19. Hard work. Raising a child takes more than love and time. You must concentrate on all methods of communication that your child attempts so that you may properly understand his or her needs and wants. You must introduce your child to new stimulation and situations regularly. You have to figure out best ways to teach your child at each age, what to teach them, and when to teach. You must be available and responsive to your child even when you are tired or sad or very busy.
  20. The unthinkable. The death of a child, while unlikely, is devastating. It often destroys marriages, as both spouses need comfort that the other cannot provide. Frequently one parent will blame the other. So much emotion, time, and energy gets poured into a child that to lose it all at once is crippling. Many well meaning people say hurtful and stupid things in a misguided attempt to help. This is one case where it is better to not have loved at all than to have loved and lost.

10 Reasons to Have Children

  1. They’re cute. In fact, your own child is adorable. Every sigh, every laugh, every motion is bliss. You fall in love with them.
  2. Re-experiencing childhood. Regardless of how good your own childhood was, your child allows you to vicariously relive childhood. Usually it’s much better the second time around, when you have all the wisdom of age but can enjoy the energy of youth. Playing with a two-year-old feels like being two years old again.
  3. Learning. Watching your child learn is fascinating and fun. Each new skill or idea or word learned is a little victory. If you watch carefully, you will see that something new is discovered or conquered every single day. Your child will need to learn a lot from you, as he or she starts without much knowledge at all except for perfect sense of his or her feelings. While you are busy teaching your child about practical aspects of the world, your child will be teaching you emotional sensitivity. The active teaching and learning process is rewarding and fulfilling.
  4. Reflection. Everything that you already can do probably take for granted, but your child will remind you that all those skills had to be learned. It reminds you of how far you have come in life, and shows you the sorts of difficulties you probably had when you were your child’s age. Your child will also notice things that you have long since filtered out. I didn’t realize how many birds there were outside my house until my daughter showed me.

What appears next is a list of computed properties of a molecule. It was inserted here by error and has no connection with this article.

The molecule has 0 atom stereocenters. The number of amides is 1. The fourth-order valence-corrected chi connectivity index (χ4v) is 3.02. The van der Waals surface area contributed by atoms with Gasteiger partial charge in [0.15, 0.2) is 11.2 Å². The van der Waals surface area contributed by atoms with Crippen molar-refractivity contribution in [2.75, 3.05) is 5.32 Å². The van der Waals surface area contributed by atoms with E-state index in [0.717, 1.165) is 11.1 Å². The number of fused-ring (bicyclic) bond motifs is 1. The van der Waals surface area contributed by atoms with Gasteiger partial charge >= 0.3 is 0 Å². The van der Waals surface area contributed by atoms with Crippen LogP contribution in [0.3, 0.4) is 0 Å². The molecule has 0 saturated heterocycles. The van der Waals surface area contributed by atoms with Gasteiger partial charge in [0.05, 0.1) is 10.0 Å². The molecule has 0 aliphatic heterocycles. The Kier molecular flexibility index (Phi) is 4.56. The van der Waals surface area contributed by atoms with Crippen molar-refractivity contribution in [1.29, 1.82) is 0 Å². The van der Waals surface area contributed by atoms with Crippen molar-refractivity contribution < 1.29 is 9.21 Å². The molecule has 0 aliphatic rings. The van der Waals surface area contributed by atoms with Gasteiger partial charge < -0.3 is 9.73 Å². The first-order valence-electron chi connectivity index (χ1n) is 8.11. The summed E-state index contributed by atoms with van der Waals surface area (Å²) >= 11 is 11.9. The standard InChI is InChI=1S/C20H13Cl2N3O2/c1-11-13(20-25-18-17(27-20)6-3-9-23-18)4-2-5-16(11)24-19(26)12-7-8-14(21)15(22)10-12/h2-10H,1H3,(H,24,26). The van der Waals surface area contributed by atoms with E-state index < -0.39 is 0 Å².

5. Reincarnation. Your genetic makeup is a small part of your identity. More important are your ideas, beliefs, manners, and stories. All of these things will be taken up by your child and then changed around. Your child will never be a clone of yourself, fortunately, but instead will be a new variation of you and the other people that raise him or her. If you like yourself then this is very satisfying.
  6. Socializing. Every society has a subculture for people who raise children. At every age you can find people also raising a child in a similar situation. You can make many new friends with whom you have a lot in common. The comradely and shared experiences ease some difficulties.
  7. Control. You must not tell other people how to raise their own children. However, if you raise your own child, you get to do it your way, which you presumably believe is the right way. People might disagree with your methods, but if you have thought at great length about it–and you should if you plan on having a child–then you probably have good reasons for all the decisions you will have to make. When you find that your methods are not perfect, which you will, you can change them appropriately.
  8. Adoption. There are lots of children in the world without parents. Adopting a child is an excellent way to greatly improve the life of someone who would have a very hard time otherwise.
  9. Entertainment. Children have lots of energy and can be lots of fun. They develop imaginations, a sense of humor, and lots of excitement. Little kid laughs are infectious. Playing with children is very enjoyable.
  10. Love. You are the center of your child’s world, and as much as you may love and need your child, he or she will love you more. Children that are shown love and affection show it back many times over